David Scott Yeager
I am an Assistant Professor of Developmental Psychology at UT Austin. I received my PhD from the Stanford University School of Education in 2011. Prior to beginning my career as a researcher, I was a middle school teacher in Tulsa, Oklahoma. I also hold an MEd in Secondary English and a BA in the Program of Liberal Studies from the University of Notre Dame, as well as an MA in Psychology from Stanford University.
I am interested in understanding the processes shaping adolescent development, especially how social cognitive factors interact with structural and physiological influences to create positive or negative trajectories for youth. I am also interested in learning how to influence these psychological processes, so as to improve developmental and educational outcomes for youth. I primarily conduct randomized experiments in school settings because I believe, as Bronfenbrennar and Lewin did, that a good way to understand the system of forces affecting behavior and development is to try to change it. In addition, in the process of designing experiments, we can create interventions that, with some adaptation, may be useful for addressing important problems facing society.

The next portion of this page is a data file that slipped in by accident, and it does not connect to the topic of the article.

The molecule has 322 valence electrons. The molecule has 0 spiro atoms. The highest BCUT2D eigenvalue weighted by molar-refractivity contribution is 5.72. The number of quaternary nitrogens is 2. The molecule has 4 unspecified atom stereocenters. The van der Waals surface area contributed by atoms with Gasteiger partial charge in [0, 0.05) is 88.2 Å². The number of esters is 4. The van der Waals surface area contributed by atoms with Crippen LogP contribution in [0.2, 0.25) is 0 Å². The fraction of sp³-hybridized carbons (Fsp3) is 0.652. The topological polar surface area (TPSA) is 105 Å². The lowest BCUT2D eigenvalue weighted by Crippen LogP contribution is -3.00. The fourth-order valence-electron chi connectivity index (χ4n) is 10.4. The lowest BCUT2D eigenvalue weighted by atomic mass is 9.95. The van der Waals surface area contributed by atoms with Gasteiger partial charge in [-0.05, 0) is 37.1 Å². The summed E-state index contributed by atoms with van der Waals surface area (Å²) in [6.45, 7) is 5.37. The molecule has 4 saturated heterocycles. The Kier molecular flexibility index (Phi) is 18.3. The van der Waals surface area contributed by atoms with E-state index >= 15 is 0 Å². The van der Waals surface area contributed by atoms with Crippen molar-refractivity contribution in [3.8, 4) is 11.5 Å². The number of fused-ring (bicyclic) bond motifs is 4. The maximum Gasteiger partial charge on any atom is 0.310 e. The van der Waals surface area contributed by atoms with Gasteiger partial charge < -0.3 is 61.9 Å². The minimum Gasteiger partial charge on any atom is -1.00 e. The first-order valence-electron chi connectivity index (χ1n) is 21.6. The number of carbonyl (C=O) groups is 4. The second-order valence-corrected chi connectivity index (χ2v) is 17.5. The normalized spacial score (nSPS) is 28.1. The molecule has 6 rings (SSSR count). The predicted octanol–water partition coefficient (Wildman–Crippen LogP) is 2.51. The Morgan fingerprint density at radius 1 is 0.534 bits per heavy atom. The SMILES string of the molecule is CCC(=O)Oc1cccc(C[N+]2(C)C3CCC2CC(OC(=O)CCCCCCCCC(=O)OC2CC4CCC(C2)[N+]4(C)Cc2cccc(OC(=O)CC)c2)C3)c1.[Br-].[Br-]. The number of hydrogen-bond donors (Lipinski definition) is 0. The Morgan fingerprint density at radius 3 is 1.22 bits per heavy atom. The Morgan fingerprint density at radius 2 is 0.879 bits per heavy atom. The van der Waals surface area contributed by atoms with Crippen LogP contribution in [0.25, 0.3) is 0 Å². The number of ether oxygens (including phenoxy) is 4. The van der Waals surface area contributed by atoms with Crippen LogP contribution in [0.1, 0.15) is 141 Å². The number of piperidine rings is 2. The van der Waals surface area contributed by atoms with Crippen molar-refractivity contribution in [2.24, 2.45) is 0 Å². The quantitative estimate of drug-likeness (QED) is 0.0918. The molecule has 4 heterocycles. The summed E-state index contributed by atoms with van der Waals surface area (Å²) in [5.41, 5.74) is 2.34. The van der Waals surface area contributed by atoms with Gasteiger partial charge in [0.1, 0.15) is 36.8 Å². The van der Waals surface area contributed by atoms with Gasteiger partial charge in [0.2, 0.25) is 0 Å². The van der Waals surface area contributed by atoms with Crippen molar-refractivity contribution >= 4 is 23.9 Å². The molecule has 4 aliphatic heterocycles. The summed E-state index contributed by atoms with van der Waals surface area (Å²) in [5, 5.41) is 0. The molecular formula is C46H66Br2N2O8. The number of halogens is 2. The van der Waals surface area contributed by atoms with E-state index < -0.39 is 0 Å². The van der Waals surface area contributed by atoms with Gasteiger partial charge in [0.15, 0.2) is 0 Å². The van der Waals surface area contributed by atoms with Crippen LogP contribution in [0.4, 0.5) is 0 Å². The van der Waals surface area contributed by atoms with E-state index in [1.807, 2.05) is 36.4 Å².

I also have an appointment at the UT Dana Center, where I work on understanding the psychological influences on math performance at key developmental transitions, such as the start of Algebra 1 in high school or beginning college. In addition, I am a Fellow at the Carnegie Foundation for the Advancement of Teaching, where I work on their mathematics pathway initiatives. Finally, I am a Faculty Research Associate at the UT Population Research Center.
Some recent collaborators